Local Newspapers Have to Lean Even Harder Into Tough Issues

From a post on niemanreports.org by Austin Bogues headlined “In Polarized Times, Local Papers Need to Lean Even Harder into Tough Issues”:

When I was 12, my buddy Robbie Davis and I went to see the movie “Titanic.” When my dad picked us up that evening, he asked us how we enjoyed the film. I told him about the special effects, action, and adventure in the blockbuster. Robbie shrugged and said, “It was a love story.”…

We’ve faced these split narratives in the American story before. In the 1960s, the Civil Rights movement, the assassinations of Dr. Martin Luther King Jr. and John F. Kennedy, and the Vietnam War divided the Baby Boom generation. It was either a time that led to great societal change or moral rebellion….

The split narrative continues in our debates over the symbols left from the Civil War or the significance of the years 1776 and 1619….

When it comes to these topics, specificity is your ally. Labels should be applied sparingly, judiciously, and only after great vetting.

I’m not advocating for all coverage to be happy-go-lucky and to avoid controversial topics. I’m arguing that we need to lean into them even harder. The weighty issues our society is grappling with won’t be resolved without talking about them. But I also believe there’s something that needs to factor heavily into our reporting, especially at the local outlets where our subjects are more connected to us than at the national level: grace and empathy.

While a powerful politician or celebrity might merit more scrutiny for doing something racially insensitive or having a minor scuffle with the law, we need to apply different, careful standards to cases involving kids in our communities and those who are not public figures….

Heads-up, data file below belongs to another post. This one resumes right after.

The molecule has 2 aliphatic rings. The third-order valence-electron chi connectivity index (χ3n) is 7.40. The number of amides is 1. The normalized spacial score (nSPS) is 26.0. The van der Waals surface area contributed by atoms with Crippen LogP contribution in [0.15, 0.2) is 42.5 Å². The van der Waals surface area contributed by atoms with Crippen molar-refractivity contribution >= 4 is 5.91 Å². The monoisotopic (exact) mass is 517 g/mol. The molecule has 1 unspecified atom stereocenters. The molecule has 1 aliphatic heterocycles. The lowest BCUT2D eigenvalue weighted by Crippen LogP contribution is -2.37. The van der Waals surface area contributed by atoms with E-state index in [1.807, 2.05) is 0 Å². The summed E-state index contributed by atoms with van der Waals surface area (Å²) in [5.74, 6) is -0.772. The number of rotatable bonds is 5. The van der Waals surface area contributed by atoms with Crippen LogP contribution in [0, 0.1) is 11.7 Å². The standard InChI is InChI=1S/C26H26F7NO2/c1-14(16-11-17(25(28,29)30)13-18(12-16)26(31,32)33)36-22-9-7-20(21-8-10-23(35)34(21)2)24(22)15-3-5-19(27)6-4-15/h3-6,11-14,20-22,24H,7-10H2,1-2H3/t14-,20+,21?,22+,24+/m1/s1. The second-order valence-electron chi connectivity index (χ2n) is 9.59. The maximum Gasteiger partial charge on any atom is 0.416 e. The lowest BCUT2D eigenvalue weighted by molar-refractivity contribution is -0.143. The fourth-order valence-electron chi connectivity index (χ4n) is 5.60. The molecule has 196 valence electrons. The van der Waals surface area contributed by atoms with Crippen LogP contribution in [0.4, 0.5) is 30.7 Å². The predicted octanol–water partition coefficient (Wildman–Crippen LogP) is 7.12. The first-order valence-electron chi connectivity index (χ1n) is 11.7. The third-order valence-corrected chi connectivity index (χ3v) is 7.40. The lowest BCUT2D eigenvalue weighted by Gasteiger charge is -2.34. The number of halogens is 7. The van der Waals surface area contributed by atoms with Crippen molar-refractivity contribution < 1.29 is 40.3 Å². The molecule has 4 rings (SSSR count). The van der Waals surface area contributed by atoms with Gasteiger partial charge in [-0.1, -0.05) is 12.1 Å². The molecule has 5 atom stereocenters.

When we temper our overarching journalistic mission of fearlessly seeking the truth with these values of grace and empathy, we get necessary reader buy-in. That means exercising humility in terms of what we understand about people’s intentions and making sure we make accuracy a non-negotiable priority. Hard-earned experience has shown that we can write the toughest of stories and treat people fairly, earning trust from the reader.

By making sure we’re encapsulating the totality of the debate, we can provide nuanced, equitable coverage — and avoid the pitfalls of split narratives. After all, Titanic is a love story with plenty of action, too.

Austin Bogues is a 2021 Nieman Fellow and reporter at the Asbury Park Press.

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